The final line-up has been confirmed for Ireland's team at the European Surfing Championships in Bundoran later this week.
Rossnowlagh's John Britton joins his cousin Easkey Britton in the strong squad aiming for Eurosurf gold.
The rest of the team includes two-time Irish national champ Shane Meehan; former Irish Open Champion Stephen Kilfeather; and multiple-time women's body board champion Ashleigh Smith.
Also in the squad are Cain Kilcullen from Enniscrone; open surfer Oliver O’Flaherty; 2008 WSCS Longboard Champion Stephen Kelleher; Irish Student Champion Ronan Oertzen; Bundoran's Shauna Ward; body boarder Darragh McCarter; and Irish team veterans John McCurry and Richie Fitzgerald.
The action kicks off in Bundoran on 23 September with the competition running till 2 October.

The final line-up has been confirmed for Ireland's team at the European Surfing Championships in Bundoran later this week.

Rossnowlagh's John Britton joins his cousin Easkey Britton in the strong squad aiming for Eurosurf gold.

The rest of the team includes two-time Irish national champ Shane Meehan; former Irish Open Champion Stephen Kilfeather; and multiple-time women's body board champion Ashleigh Smith.

Also in the squad are Cain Kilcullen from Enniscrone; open surfer Oliver O’Flaherty; 2008 WSCS Longboard Champion Stephen Kelleher; Irish Student Champion Ronan Oertzen; Bundoran's Shauna Ward; body boarder Darragh McCarter; and Irish team veterans John McCurry and Richie Fitzgerald.

The action kicks off in Bundoran on 23 September with the competition running till 2 October.

Published in Surfing
Donegal will be represented by five surfers on the Irish team selected for the Eurosurf European Surfing Championships in Bundoran later this year.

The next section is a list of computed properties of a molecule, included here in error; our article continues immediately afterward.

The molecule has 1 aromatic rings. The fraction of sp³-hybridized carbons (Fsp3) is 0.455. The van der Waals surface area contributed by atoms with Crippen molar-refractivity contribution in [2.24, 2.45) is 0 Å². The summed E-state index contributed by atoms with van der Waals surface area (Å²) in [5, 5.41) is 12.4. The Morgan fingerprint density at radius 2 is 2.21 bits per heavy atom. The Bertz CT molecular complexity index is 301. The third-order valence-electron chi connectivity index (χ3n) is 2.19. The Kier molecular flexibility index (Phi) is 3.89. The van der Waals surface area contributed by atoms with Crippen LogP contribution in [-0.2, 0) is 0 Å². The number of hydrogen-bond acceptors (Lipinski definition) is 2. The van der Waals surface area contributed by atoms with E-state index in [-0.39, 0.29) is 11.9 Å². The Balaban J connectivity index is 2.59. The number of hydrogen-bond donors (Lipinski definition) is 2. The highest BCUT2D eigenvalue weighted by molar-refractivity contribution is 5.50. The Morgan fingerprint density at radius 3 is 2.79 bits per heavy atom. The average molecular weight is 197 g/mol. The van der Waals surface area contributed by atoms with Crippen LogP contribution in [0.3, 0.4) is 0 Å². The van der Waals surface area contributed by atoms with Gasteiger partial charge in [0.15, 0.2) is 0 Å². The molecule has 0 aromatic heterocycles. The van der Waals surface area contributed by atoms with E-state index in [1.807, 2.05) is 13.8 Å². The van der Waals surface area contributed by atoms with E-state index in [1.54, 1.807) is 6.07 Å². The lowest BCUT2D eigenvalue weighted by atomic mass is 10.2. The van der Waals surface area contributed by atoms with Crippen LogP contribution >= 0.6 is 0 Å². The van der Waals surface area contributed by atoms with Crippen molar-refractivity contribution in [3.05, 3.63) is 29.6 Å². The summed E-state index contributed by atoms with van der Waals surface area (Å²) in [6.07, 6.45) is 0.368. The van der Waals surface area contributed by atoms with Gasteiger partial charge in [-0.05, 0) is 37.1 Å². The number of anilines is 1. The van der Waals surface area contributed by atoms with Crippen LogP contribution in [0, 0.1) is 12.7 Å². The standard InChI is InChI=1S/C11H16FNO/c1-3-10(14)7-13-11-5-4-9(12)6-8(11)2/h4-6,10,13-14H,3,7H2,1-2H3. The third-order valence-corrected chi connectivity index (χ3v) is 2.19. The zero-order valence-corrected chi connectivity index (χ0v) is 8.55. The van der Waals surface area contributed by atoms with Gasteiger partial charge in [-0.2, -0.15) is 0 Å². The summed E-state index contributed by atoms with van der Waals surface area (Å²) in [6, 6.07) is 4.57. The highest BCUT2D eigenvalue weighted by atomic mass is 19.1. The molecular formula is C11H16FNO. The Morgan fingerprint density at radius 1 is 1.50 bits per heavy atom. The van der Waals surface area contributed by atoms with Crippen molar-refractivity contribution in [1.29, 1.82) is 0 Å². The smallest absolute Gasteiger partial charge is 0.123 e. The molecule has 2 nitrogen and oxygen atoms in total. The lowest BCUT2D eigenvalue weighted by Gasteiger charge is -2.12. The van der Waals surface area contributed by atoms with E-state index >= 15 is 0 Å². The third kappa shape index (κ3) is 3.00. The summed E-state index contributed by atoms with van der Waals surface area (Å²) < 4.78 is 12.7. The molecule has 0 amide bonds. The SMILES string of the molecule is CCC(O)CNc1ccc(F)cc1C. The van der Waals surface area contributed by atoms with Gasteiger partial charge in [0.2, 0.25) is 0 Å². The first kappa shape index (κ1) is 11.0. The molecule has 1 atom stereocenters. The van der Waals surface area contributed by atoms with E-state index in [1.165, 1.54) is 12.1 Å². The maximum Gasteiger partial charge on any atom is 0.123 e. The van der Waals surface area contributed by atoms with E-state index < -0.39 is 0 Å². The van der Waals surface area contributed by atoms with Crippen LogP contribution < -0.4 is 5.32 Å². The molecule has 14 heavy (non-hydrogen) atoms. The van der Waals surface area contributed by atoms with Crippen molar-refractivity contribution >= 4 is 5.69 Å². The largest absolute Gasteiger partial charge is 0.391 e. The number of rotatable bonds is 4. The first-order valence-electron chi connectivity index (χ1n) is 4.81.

Donegal Daily reports that Bundoran residents Ronan Oertzen (20), Shauna Ward (24), Darragh McCarter (25) and Richie Fitzgerald (36) will join 25-year-old Easkey Britton from Rossnowlagh on the team, after qualifying in a series of selection events.
One position on the team remains to be filled, and will be decided in a 'surf-off' between Rossnowlagh's John Britton and Keith O'Brien from Tramore at the Sea Sessions festival in Bundoran from 24-26 June.
The Irish Surf team will be coachedby Pascal Devine and managed by Stevie Burns, who have 40 years of surfing experience between them.
Donegal Daily has more on the story HERE.

Donegal will be represented by five surfers on the Irish team selected for the Eurosurf European Surfing Championships in Bundoran later this year.

Donegal Daily reports that Bundoran residents Ronan Oertzen (20), Shauna Ward (24), Darragh McCarter (25) and Richie Fitzgerald (36) will join 25-year-old Easkey Britton from Rossnowlagh on the team, after qualifying in a series of selection events.

One position on the team remains to be filled, and will be decided in a 'surf-off' between Rossnowlagh's John Britton and Keith O'Brien from Tramore at the Sea Sessions festival in Bundoran from 24-26 June.

The Irish Surf team will be coachedby Pascal Devine and managed by Stevie Burns, who have 40 years of surfing experience between them.

Donegal Daily has more on the story HERE.

Published in Surfing

The Irish Coast Guard

The Irish Coast Guard is Ireland's fourth 'Blue Light' service (along with An Garda Síochána, the Ambulance Service and the Fire Service). It provides a nationwide maritime emergency organisation as well as a variety of services to shipping and other government agencies.

The purpose of the Irish Coast Guard is to promote safety and security standards, and by doing so, prevent as far as possible, the loss of life at sea, and on inland waters, mountains and caves, and to provide effective emergency response services and to safeguard the quality of the marine environment.

The Irish Coast Guard has responsibility for Ireland's system of marine communications, surveillance and emergency management in Ireland's Exclusive Economic Zone (EEZ) and certain inland waterways.

It is responsible for the response to, and co-ordination of, maritime accidents which require search and rescue and counter-pollution and ship casualty operations. It also has responsibility for vessel traffic monitoring.